The Joy of Mixology lists a second recipe for this drink which cuts back on the sweeter ingredients and allows more of the Scotch flavour through. While still not perfect to my tastes, it was definitely more balanced than the original recipe, allowing a richer set of flavours through. My friend who is a big Scotch drinker, but not much of a cocktailian, loved it.

Whilst researching for this post I came across a further variation posted by Paul, which sounds like it might work well. I also second Paul’s recommendations of fresh orange juice and a decent cherry brandy like Cherry Heering – a cheap brand like Bols or DeKuyper would send this drink in to sugar overload.

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Posted in Cherry Heering, Mixology Monday, Orange, Recipes, Scotch, Vermouth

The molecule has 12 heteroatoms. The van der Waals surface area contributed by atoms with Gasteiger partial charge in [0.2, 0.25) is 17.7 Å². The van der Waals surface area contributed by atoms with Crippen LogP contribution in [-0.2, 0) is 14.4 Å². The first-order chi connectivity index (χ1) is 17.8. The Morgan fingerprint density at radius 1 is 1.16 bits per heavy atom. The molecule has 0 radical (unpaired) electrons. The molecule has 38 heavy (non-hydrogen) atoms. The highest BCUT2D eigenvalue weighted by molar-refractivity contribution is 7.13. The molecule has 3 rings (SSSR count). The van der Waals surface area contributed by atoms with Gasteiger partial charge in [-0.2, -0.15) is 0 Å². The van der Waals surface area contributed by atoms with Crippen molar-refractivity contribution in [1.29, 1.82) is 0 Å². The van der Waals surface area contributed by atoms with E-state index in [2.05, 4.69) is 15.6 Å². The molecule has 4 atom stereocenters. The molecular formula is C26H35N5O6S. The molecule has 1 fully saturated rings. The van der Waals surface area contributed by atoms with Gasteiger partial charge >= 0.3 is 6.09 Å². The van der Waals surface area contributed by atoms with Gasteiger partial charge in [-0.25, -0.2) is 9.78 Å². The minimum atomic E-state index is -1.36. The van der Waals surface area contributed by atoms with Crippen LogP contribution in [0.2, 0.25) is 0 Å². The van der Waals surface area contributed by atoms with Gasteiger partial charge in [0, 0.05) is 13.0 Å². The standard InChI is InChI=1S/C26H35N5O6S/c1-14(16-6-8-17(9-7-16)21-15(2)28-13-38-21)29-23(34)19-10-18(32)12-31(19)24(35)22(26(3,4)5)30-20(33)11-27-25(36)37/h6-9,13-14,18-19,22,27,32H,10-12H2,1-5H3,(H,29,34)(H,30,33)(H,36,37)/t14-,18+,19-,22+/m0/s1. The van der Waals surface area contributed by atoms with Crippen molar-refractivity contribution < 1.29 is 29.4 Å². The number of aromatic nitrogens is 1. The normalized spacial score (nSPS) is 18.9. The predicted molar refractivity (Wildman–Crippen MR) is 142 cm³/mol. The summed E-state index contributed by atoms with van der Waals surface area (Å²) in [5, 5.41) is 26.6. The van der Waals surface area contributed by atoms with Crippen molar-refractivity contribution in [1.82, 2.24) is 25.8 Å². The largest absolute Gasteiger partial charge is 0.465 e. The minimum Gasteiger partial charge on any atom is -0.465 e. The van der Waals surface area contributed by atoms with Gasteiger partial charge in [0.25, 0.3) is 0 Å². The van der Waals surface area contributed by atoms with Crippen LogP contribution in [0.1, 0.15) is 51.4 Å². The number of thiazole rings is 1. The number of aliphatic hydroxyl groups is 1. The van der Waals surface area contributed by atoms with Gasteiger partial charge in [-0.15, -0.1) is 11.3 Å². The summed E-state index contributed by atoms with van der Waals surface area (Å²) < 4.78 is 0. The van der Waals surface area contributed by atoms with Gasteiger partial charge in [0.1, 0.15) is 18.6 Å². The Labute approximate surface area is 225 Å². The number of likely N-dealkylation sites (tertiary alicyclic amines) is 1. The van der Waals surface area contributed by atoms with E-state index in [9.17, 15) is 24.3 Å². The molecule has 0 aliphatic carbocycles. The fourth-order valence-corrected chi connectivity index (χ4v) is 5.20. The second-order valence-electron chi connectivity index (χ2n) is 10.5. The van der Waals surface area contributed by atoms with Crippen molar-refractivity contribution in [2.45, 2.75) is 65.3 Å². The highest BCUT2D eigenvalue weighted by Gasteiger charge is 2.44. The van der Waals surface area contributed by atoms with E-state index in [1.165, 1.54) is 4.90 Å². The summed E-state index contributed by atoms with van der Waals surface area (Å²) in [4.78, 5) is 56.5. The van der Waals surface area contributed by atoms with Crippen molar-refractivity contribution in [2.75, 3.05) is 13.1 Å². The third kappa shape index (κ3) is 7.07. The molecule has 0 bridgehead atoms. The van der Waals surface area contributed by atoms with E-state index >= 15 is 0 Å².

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10 responses to “MxMO – Orange”

  1. Doug Winship Doug Winship says:

    I’d like to know what sort of Scotch you used. One reason I think it is so seldom used in cocktails is that Scotch varies so wildly in character. Even the blends, which I assume you used, are so different!
    I’m curious, since I just ran across this drink in one of newly acquired books and it looked interesting…. So add decent cherry brandy to my wishlist!

  2. Jay Jay says:

    I did use a blended one yes – Bell’s – I think my friend would have murdered me if I used one of his single-malts in a cocktail!

  3. Intoxicated Zodiac Blog » MXMO XVII says:

    [...] a LEO, from OH GOSH, makes the BLOOD & SAND and provides a nice historical background on this provacatively named tipple. Appropriately chosen, [...]